Last winter, Dr. Gerald Wohlberg, a psychiatrist at Boston State Hospital, was doing a routine day's work when a patient of his burst in with a handgun and shot him in the head. His wife Janet watched with her children as Wohlberg, in a coma for weeks, died a slow death. "It was such a small wound," she said at a press conference announcing the formation of People vs. Handguns, which she helped found. "But it blinded and deafened, then paralyzed him, and finally it stopped his respiration and suffocated him."
"My children think that a gun must be an enormous thing because of what it did to their father," she said. "But a handgun is a small thing that shoots a small bullet that can do terrible damage."
Janet Wohlberg has joined with Litsas, Backman, Buckley and others in combating what they call America's "gun culture." They are reacting against values that have a lot to do with the lingering myth of the "frontier spirit" but little to do with modern urban society. "Our country has changed since the days of the wild, wild, west when men wore a six-gun strapped to their hip for protection," Buckley says.
Peter D. Nichols, an aide to Buckley and another founder of People vs. Handguns, says, "It's the kind of thing that will take years. If we banned handguns, there would be no immediate effect, but most people obey most laws, so hopefully young people would grow up used to the idea of living without guns."
However, gun owners, particularly members of gun clubs and sportsmen's associations, say that guns, if used properly, are a part of a healthy tradition. "Each year I go up north deer hunting," Cassidy says. "I enjoy going off, being in the woods.
"But then I get back and everyone looks at me and says, 'You're still doing that?' like I'm old fashioned or something. But it would be perfectly normal to them if I went on one of those buses to Foxboro every weekend to watch 22 men beat each other up for a couple of hours, and to have a few pops, scream and yell, and then come home," Cassidy adds.
The use of handguns rather than rifles for hunting or for sporting purposes is limited, however, forcing gun lovers to resort to "give them an inch and they'll take a mile" arguments. Cassidy says pressure for handgun controls is a "charade" and the "people who want to get rid of guns entirely are just starting on handguns. After that they'll go much further."
Litsas says that "fanatic" gun supporters often display a "paranoid reaction" to any kind of effort at gun control. "They know that the handgun has no social purpose, that it's only made to kill," she says. "But people who are very much the sportsmen fear a reaction to guns in general, and that pretty soon all their guns will be taken away."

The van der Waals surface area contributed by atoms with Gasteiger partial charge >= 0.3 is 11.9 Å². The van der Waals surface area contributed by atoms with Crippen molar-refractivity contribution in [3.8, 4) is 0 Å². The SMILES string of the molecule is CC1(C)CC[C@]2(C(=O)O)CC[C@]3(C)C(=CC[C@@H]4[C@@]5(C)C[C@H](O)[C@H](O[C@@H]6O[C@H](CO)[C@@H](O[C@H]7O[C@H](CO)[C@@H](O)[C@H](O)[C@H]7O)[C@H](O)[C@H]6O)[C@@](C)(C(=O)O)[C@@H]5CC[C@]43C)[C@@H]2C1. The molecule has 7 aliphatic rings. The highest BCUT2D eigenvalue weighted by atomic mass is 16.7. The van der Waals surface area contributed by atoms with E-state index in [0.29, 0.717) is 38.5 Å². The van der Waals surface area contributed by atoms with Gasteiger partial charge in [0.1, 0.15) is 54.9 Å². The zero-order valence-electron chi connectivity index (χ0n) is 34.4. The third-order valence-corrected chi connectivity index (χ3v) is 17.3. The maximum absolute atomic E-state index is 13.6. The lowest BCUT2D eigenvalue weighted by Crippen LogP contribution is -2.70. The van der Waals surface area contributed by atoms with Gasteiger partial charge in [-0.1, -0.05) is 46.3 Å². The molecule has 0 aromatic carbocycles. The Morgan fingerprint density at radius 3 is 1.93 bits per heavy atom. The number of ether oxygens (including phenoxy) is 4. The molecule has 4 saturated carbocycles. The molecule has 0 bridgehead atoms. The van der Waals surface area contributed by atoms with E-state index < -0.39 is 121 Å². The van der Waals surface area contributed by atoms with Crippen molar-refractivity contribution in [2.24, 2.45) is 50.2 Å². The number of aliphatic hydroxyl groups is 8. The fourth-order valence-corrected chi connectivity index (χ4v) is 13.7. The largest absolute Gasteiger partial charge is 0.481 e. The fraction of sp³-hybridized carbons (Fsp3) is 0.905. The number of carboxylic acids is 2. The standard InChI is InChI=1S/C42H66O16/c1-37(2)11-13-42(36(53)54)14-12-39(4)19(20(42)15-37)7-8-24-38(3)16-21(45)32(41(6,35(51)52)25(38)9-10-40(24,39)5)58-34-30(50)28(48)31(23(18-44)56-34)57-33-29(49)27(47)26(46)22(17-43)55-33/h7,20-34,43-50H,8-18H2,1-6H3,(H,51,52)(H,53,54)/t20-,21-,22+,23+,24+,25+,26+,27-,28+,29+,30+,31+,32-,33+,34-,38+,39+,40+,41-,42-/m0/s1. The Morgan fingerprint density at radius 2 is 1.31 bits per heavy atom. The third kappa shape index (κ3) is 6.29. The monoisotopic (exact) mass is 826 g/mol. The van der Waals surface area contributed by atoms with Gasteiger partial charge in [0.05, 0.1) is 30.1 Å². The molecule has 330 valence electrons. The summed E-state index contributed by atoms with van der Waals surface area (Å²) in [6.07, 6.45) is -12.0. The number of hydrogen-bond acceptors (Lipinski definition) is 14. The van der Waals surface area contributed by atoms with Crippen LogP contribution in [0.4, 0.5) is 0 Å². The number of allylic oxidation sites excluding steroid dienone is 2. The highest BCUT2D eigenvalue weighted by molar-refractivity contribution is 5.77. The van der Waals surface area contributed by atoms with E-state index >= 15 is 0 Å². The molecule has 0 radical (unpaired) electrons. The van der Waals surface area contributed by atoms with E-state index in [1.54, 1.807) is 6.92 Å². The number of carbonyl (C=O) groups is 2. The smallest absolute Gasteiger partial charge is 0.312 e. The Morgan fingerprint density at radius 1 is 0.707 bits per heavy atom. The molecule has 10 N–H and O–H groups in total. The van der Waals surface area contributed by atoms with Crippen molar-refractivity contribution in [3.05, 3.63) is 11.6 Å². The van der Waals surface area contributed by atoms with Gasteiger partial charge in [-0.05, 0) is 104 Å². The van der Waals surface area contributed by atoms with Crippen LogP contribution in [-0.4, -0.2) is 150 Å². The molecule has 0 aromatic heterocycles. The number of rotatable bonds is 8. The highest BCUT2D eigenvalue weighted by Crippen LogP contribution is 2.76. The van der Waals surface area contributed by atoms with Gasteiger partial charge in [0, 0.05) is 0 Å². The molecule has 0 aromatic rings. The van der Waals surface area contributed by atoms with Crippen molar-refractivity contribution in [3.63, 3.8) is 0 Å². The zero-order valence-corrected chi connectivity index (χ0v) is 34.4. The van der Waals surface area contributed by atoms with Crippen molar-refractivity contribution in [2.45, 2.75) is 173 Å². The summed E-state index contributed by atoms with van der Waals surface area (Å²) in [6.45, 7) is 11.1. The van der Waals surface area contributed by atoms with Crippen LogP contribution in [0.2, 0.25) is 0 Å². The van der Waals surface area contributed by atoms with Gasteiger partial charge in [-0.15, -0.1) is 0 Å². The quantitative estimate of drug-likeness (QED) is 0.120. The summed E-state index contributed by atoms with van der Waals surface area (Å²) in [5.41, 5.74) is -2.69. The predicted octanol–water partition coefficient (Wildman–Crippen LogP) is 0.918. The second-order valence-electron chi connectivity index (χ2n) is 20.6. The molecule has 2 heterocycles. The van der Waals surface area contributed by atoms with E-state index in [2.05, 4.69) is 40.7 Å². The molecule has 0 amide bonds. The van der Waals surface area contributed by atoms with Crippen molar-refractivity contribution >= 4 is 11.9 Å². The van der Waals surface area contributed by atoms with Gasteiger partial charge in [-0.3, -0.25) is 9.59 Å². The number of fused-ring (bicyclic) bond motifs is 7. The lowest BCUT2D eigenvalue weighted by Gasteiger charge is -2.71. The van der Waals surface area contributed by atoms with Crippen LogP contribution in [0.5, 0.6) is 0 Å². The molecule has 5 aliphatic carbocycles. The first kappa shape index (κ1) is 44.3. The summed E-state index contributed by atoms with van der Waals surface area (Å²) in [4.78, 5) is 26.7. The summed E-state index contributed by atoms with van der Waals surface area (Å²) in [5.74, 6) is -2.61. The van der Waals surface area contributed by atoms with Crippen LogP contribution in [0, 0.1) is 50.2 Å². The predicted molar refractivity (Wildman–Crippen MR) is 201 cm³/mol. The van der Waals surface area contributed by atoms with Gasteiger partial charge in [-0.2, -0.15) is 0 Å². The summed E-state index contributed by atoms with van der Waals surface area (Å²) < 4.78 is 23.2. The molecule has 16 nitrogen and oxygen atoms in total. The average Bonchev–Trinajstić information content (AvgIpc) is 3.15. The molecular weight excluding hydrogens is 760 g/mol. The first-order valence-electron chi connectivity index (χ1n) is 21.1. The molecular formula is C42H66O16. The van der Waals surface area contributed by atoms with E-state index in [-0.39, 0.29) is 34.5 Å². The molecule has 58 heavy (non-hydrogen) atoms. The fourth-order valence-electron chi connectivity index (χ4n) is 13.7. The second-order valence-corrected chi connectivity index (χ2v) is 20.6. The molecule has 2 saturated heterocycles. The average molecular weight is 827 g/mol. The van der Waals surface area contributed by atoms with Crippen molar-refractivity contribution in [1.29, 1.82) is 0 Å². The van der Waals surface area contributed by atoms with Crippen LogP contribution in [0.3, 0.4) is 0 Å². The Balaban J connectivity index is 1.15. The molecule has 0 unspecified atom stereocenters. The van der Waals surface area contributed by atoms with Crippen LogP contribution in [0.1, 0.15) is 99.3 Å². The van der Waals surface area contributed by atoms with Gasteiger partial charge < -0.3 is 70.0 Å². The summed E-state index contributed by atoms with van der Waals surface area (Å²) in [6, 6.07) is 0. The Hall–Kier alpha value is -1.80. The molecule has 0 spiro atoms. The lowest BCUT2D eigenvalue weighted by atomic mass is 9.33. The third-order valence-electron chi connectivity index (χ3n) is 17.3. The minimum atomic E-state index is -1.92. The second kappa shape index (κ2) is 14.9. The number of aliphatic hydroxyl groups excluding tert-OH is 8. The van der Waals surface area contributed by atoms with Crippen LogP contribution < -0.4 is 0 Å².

Some gun owners are just as afraid of stricter licensing and registration laws, which would give the government a chance to put together lists of gun owners that could be used for other purposes than the control of illegal firearms. Dwight Perkins, Jr., a vice president of GOAL, says, "There's an important danger in registration. Look what people have been able to do with the Internal Revenue Service."
When forced into a corner, however, a surprising number of gun owners admit that controls upon handguns and in some cases prohibition could be beneficial. But this concession only provides a springboard from which they leap into their favorite argument. "We just don't have judges with enough guts to impose the kind of sentences allowed by gun laws already on the books," says State Rep. Ralph E. Siriani Jr. (D-Winthrop). Siriani is chairman of the Committee on Public Safety, which holds hearings every year and reports on gun control bills before the legislature.
Like Siriani, Perkins blames the judicial system. "All the legislation in the world will be of no avail unless it's enforced, and the enforcement is extremely poor," he says. "I don't blame the officer on the street for that either." Massachusetts judges too often fail to impose sentences on criminals who have been caught carrying unlicensed handguns, Perkins says.
Robert S. Kukla, a midwestern director of the NRA who flew into Boston for last year's hearinns on gun control, said in his testimony that "gun control constitutes a monumental hoax upon the American public. It is merely a diversion from concentration on the laws, regulations and procedures by which criminals should be incarcerated."
"Incarceration" is a favorite word among gun lovers, particularly those with impatience for "soft" modern penal reform and a fondness for mandatory sentencing of criminals who break current gun laws.
"While I have all the sympathy in the world for Jan Wohlberg, I don't believe her husband's death had anything to do with a handgun," Cassidy says. "It was really a failure of medical science because the man who did it shouldn't have been put under psychiatric care in the first place. Obviously psychiatry didn't work. Handcuffs might have worked."
"The prime problem is that the issue deludes people," Cassidy continues. "You find that the same people who advocate gun control are calling for almost unlimited parole and probation. They just don't realize that it's not the gun but the person behind it who is responsible."
Meanwhile, gun control advocates like Buckley are working for an increased emphasis on furloughs and rehabilitiation outside prison walls in further penal and judicial reforms, which they say will help remedy the social and economic problems behind the man "responsible" for misusing the gun.
Buckley holds out the hope that social changes can reduce both the use of handguns and the need for them. Many gun owners, on the other hand, say that since crime is inevitable, the only way to make society safe is to lock the criminals away and, of course, to tote a handgun--the great "equalizer"--for self-defense.
And as the debate goes on, other gun control advocates like Wohlberg and Litsas continue working to get rid of what they say is the most immediate cause of the problem--the handgun that is so readily available and easy to use, but which so often inflicts terrible and irreversible damage.
Gun control advocates are reacting against values that have a lot to do with the lingering myth of the "frontier spirit" but little to do with modern urban society. "Our country has changed since the days of the wild, wild west when a man wore a six-gun strapped to his hip for protection," one advocate said.